I spent some time last year/early this year building a burner stand for outdoor use to hook up to my whole house propane.  It has two 70,000 BTU low-pressure burners on it and does a great job with my 15 gallon heavy-duty pot.

The only problem is that during the summer most of my weekends are taken up and so I brew mostly from the end of September through to the end of May.  During those times, most of my brewing is at night on a Saturday.  I get the water going before dinner, mash in around 6:30, do baths with the kids and then they go to bed and I brew.

This has worked well with the brewing/family life balance.  Unfortunately it means that my heatsource is my stove top.  Now, don’t get me wrong, I am very happy to have a stove top that is conducive to holding my 15 gallon pot.  It can straddle two burners which collectively put out about 28,000 BTU.  While I have made some good beers this way, I never really have a good, hard, rolling boiling.  I’d say it’s more like a hard simmer…

One of they guys in our newly formed brew club suggested that I make a heatstick.  I had never really heard of or thought about a heat stick until he suggested it.  So, kudos Jeremy for the insight.  He pointed me here for instruction:


I read through the materials and listened to the audio files.  I found that the authors description of the parts was a bit lacking.  I wasn’t able to walk into my local home depot and pick things up quickly/easily.  Also, he suggests that making a 90 degree bent heatstick is good for multipurpose use.  This is what I chose to make and again, his part list was lacking.

To address this I have put together a comprehensive parts list to create your own heatstick.  I’d follow the instructions on his site for the most part.  I explain what I did here specifically though.

Parts List

  Description UPC Code Price
J-B Weld Epoxy 043425826558 $4.97
Husky 9 ft. 14/3 Power Tool Replacement Cord 781756626323 $10.96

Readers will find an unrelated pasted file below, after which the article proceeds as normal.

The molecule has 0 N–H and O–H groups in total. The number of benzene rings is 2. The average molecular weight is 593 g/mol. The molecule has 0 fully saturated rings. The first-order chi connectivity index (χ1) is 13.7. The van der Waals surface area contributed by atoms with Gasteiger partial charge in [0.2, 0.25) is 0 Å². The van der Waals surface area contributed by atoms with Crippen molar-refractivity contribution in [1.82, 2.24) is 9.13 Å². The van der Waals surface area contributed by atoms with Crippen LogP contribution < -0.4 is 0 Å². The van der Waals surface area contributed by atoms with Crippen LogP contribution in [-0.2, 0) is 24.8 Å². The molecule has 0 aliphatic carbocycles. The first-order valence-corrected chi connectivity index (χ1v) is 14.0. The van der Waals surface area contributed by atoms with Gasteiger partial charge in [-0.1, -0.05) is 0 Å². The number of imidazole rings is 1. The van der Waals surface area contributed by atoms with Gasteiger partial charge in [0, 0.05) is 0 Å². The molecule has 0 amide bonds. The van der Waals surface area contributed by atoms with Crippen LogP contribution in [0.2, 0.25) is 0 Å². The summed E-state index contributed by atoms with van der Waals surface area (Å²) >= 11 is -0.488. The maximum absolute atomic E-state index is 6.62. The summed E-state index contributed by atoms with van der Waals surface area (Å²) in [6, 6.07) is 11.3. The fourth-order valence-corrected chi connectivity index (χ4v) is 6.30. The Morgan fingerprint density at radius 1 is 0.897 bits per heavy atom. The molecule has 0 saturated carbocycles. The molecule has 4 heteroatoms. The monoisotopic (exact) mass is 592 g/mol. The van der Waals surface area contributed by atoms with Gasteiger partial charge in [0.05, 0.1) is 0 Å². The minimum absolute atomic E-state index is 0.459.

DBHL 1-1/2 In. x 7 In. L. Chrome Sink Drain Waste Arm 041193051806 $9.98
DBHL No. Hp9793a, 1-1/2 In. x 12 In. Pvc Tailpiece Extension 041193057259 $3.22
1-1/2" x 2" Double Slip Connector 041193057266 $2.98
MUELLER STREAMLINE 1-1/2 in. PVC Schedule 40 FIPT Cap 012871628603 $1.23
Camco Copper-Zinc Chromate MWD Electric Water Heater Screw-In Element
1500 Watt
014717158961 $9.67
Imagine some screws, nuts and washers pictured here.  I’ll try to snap a picture of these at some point. 1ea. 3/8" long #6 brass machine thread bolt, #6 brass nut, #6 brass washer 030699199815


Building the Heatstick


Putting the heatstick together wasn’t very difficult. 

  1. Assemble your parts
  2. Gather tools:
    1. A drill with a bit the same size as the outside diameter of the machine screw (I don’t remember what size I used)
    2. A screw driver
    3. A pair of long-nose pliers
    4. A disposable cub and a popsicle stick.  These will be used to mix and apply the epoxy.
  3. Drill a hole in the sink drain near the end with the bend large enough for the brass screw to fit through. It was probably about 1/2 to 3/4 inches from the end.
  4. Drill a hole large enough for the extension cord to fit through in the cap.
  5. Attach the tailpiece extension to the drain pipe using the slip collar.
  6. Attach the double slip connector to the tail piece in the same way.
  7. Unscrew the other side of the slip connector – you won’t need these pieces.  You will screw on the cap when you are done.
  8. Run the electrical cord through the cap and then through your pipe assembly.
  9. Insert the brass screw from the outside of the pipe.  Attach a washer and a nut to the inside.
  10. Attach the ground wire to the brass screw you just inserted and tighten down using the screw driver and needle-nose pliers.
  11. Attach the black and white wires to each screw on the heating element. 
  12. Cinch down the heating element using the screw and washer that came with the drain pipe.
  13. Mix up the epoxy.
  14. Apply generously to all areas around the union between the heating element and the drain pipe.  You should put some over the screw as well to ensure a water tight seal.
  15. Let dry overnight.

The next day you should test out your heatstick in a pot of water and check for leaks.  Note that as the plastic warms up your previously tight slip connector connections may become loose.  You an either epoxy these closed or simply tighten them once they have heated up.

So, was it a success?  Yes.  I brewed with it a couple of weeks ago and it was great.  I used it to supplement my stove top while bringing the mash water to temp.  Then, when I sparged (I batch sparge) and I added my water I under shot the temp and hit 164 instead of 168.  I used the heatstick to stir it up a bit and quickly raised the temp in my plastic cooler (yes, you heard me right) to 168.  Finally, I used it during my boil to give me a much more rigorous, hard boil.

I’ll try to get a picture of a completed heatstick up here at some point. Here’s the completed project after three batches of use…

I look forward to continued use of my heatstick and am very happy with how it turned out.